Halloween is a month away, but the candy is on the shelves at our local grocery stores and the courts are already delivering tricks and treats for those of us concerned with accessibility lawsuits.
The complexities of accessibility in federal programs.
Ramos v. Raritan Valley Habitat for Humanity, 2019 WL 4316575 (D.N.J. Sept. 12, 2019) contains more law than can be easily summarized, covering:
- HUD and federal sovereign immunity under the ADA, FHA and Rehabilitation Act
- Standing for complaints of administrative action where federal sovereign immunity is waived.
- State sovereign immunity under the ADA and FHA
- The elements of a failure to accommodate claim
- And of intentional discrimination claims.
The most interesting thing to me about the case is the facts that gave rise to it, for the complaints that will ultimately go forward seem to reflect the state agency’s stubborn refusal to be helpful to a disabled couple. If the allegations are true the state would not provide forms and letters with a font big enough for the vision disabled plaintiffs to read them and refused to meet either at their residence or by video conference to accommodate their inability to travel. This, by the way, was after the parties had reached a conciliation agreement that supposedly resolved the matter. Agencies, landlords and others who want to stay out of court should think of the accommodation process as a shared effort to solve a problem, not an adversary proceeding to be won or lost.
Bone v. U. of N. Carolina Health Care System, 2019 WL 4393531 (M.D.N.C. Sept. 13, 2019), like Ramos, has a complicated set of facts and an equally complicated series of rulings on issues that include associational standing and liability for the acts of contractors. It also shares the appearance that nobody associated with the defendants was really paying attention, which is always a problem in a bureaucracy. It’s quite possible the low level employee charged with delivering braille invoices to the plaintiffs thought a few months was reasonable turn around time given the seemingly eternal delays associated with hospital billing and reimbursement, but from the plaintiff’s standpoint getting collection notices for invoices he couldn’t read was disturbing. One question, however, is never raised or answered. There are a large number of handheld text reading devices available for the blind, and it would seem such devices could be a reasonable substitute for braille. At what point does the refusal of a disabled person to take advantage of new technologies make his or her request for accommodation unreasonable? More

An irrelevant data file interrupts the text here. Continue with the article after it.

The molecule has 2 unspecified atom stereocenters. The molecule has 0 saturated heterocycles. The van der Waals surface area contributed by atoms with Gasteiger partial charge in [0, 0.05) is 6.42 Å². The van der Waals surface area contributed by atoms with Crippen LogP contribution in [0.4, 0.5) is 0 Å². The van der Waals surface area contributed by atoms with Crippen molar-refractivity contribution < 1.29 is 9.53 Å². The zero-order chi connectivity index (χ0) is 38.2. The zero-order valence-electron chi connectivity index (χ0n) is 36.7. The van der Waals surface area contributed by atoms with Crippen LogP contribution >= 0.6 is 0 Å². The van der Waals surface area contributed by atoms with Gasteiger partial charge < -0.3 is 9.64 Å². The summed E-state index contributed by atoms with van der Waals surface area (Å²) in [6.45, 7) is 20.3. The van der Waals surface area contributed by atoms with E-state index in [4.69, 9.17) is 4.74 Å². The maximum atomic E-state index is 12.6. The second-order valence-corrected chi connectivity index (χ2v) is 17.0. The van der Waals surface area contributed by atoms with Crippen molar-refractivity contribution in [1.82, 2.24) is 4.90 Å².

By Richard Hunt in Accessibility Litigation Trends, ADA - drive-by litigation, ADA - serial litigation, ADA - Standing, ADA Internet, ADA Internet Web, ADA Mootness, FHA, FHA design/build litigation, FHA Emotional Support Animals Tags: ADA defense, ADA Stadium, ADA standing, ADA Website Litigation, FHA Defense, Olmstead
A hodgepodge, I just learned, is a not just a word for a confusing mixture, but also the name of a vegetable stew. The FHA and ADA decisions of the last few weeks may not be tasty, but they are varied. I’ve put the FHA case first because it involved an unforced error and illustrates why landlords of all sizes need to be aware of what the FHA permits and denies.
FHA disability claims – get it right the first time.
In Root v. Salazar, 2019 WL 4040405 (M.D. Fla. Aug. 27, 2019) made a critical mistake. Having in hand a legitimate non-discriminatory reason to refuse to rent he instead made an excuse that probably seemed more legitimate but wasn’t. The legitimate excuse was the tenant’s lack of steady income. The FHA does not require that landlords take financial risks to accommodate disabled tenants. The illegitimate excuse was that the duplex in question did not meet the FHA’s accessibility guidelines. A fundamental principle under the FHA, ADA and other similar disability laws is that the tenant gets to decide what he or she needs. It may seem helpful to tell a prospective tenant why they should rent elsewhere, but if the tenant is disabled or a member of a protected class that helpfulness will look like illegal discrimination. More